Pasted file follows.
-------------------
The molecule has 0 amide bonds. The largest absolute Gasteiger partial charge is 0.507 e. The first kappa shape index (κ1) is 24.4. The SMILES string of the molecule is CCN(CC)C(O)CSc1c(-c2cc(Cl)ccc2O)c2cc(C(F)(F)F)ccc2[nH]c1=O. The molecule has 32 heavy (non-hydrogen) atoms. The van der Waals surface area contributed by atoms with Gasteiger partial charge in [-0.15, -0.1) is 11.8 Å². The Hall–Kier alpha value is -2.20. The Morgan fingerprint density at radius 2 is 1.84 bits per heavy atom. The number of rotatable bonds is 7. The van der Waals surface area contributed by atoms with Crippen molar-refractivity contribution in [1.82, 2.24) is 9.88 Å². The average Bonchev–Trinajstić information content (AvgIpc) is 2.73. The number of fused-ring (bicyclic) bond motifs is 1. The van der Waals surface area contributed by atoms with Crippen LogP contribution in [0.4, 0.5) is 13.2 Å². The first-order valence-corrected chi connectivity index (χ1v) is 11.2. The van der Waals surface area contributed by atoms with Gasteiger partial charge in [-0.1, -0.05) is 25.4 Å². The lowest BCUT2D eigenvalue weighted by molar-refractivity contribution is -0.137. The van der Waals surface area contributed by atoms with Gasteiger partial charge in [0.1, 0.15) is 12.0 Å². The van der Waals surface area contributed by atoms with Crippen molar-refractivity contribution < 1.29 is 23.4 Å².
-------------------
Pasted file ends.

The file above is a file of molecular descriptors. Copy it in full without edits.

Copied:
The molecule has 0 amide bonds. The largest absolute Gasteiger partial charge is 0.507 e. The first kappa shape index (κ1) is 24.4. The SMILES string of the molecule is CCN(CC)C(O)CSc1c(-c2cc(Cl)ccc2O)c2cc(C(F)(F)F)ccc2[nH]c1=O. The molecule has 32 heavy (non-hydrogen) atoms. The van der Waals surface area contributed by atoms with Gasteiger partial charge in [-0.15, -0.1) is 11.8 Å². The Hall–Kier alpha value is -2.20. The Morgan fingerprint density at radius 2 is 1.84 bits per heavy atom. The number of rotatable bonds is 7. The van der Waals surface area contributed by atoms with Crippen molar-refractivity contribution in [1.82, 2.24) is 9.88 Å². The average Bonchev–Trinajstić information content (AvgIpc) is 2.73. The number of fused-ring (bicyclic) bond motifs is 1. The van der Waals surface area contributed by atoms with Crippen LogP contribution in [0.4, 0.5) is 13.2 Å². The first-order valence-corrected chi connectivity index (χ1v) is 11.2. The van der Waals surface area contributed by atoms with Gasteiger partial charge in [-0.1, -0.05) is 25.4 Å². The lowest BCUT2D eigenvalue weighted by molar-refractivity contribution is -0.137. The van der Waals surface area contributed by atoms with Gasteiger partial charge in [0.1, 0.15) is 12.0 Å². The van der Waals surface area contributed by atoms with Crippen molar-refractivity contribution < 1.29 is 23.4 Å².